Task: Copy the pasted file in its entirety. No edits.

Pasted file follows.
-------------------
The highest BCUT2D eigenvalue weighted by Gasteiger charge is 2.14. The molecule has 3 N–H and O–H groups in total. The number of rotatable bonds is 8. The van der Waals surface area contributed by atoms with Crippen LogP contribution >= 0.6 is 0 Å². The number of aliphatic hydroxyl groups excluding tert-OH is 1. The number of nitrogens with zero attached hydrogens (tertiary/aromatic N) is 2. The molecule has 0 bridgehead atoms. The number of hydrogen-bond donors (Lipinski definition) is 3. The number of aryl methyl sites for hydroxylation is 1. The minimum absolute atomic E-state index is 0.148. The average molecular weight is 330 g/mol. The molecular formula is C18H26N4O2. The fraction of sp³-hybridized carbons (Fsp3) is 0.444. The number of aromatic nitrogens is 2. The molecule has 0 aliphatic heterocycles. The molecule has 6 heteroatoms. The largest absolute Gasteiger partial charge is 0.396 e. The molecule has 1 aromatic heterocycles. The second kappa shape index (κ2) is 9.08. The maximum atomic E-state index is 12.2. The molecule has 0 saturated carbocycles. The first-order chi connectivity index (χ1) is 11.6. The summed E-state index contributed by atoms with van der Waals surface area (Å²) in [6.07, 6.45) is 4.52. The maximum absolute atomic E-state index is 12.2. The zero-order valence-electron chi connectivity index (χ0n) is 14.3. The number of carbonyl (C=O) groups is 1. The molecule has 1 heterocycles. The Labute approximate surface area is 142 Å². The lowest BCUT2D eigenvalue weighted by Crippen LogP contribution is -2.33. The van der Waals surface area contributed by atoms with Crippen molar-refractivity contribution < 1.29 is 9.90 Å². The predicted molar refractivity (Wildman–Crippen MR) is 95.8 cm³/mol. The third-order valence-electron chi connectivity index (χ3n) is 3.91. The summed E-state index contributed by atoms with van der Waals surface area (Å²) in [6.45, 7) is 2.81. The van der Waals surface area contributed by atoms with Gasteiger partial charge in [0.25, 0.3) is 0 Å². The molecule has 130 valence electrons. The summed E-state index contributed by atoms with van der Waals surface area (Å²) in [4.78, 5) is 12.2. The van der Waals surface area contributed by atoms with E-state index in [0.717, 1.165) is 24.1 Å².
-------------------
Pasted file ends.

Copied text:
The highest BCUT2D eigenvalue weighted by Gasteiger charge is 2.14. The molecule has 3 N–H and O–H groups in total. The number of rotatable bonds is 8. The van der Waals surface area contributed by atoms with Crippen LogP contribution >= 0.6 is 0 Å². The number of aliphatic hydroxyl groups excluding tert-OH is 1. The number of nitrogens with zero attached hydrogens (tertiary/aromatic N) is 2. The molecule has 0 bridgehead atoms. The number of hydrogen-bond donors (Lipinski definition) is 3. The number of aryl methyl sites for hydroxylation is 1. The minimum absolute atomic E-state index is 0.148. The average molecular weight is 330 g/mol. The molecular formula is C18H26N4O2. The fraction of sp³-hybridized carbons (Fsp3) is 0.444. The number of aromatic nitrogens is 2. The molecule has 0 aliphatic heterocycles. The molecule has 6 heteroatoms. The largest absolute Gasteiger partial charge is 0.396 e. The molecule has 1 aromatic heterocycles. The second kappa shape index (κ2) is 9.08. The maximum atomic E-state index is 12.2. The molecule has 0 saturated carbocycles. The first-order chi connectivity index (χ1) is 11.6. The summed E-state index contributed by atoms with van der Waals surface area (Å²) in [6.07, 6.45) is 4.52. The maximum absolute atomic E-state index is 12.2. The zero-order valence-electron chi connectivity index (χ0n) is 14.3. The number of carbonyl (C=O) groups is 1. The molecule has 1 heterocycles. The Labute approximate surface area is 142 Å². The lowest BCUT2D eigenvalue weighted by Crippen LogP contribution is -2.33. The van der Waals surface area contributed by atoms with Crippen molar-refractivity contribution < 1.29 is 9.90 Å². The predicted molar refractivity (Wildman–Crippen MR) is 95.8 cm³/mol. The third-order valence-electron chi connectivity index (χ3n) is 3.91. The summed E-state index contributed by atoms with van der Waals surface area (Å²) in [6.45, 7) is 2.81. The van der Waals surface area contributed by atoms with Gasteiger partial charge in [0.25, 0.3) is 0 Å². The molecule has 130 valence electrons. The summed E-state index contributed by atoms with van der Waals surface area (Å²) in [4.78, 5) is 12.2. The van der Waals surface area contributed by atoms with E-state index in [0.717, 1.165) is 24.1 Å².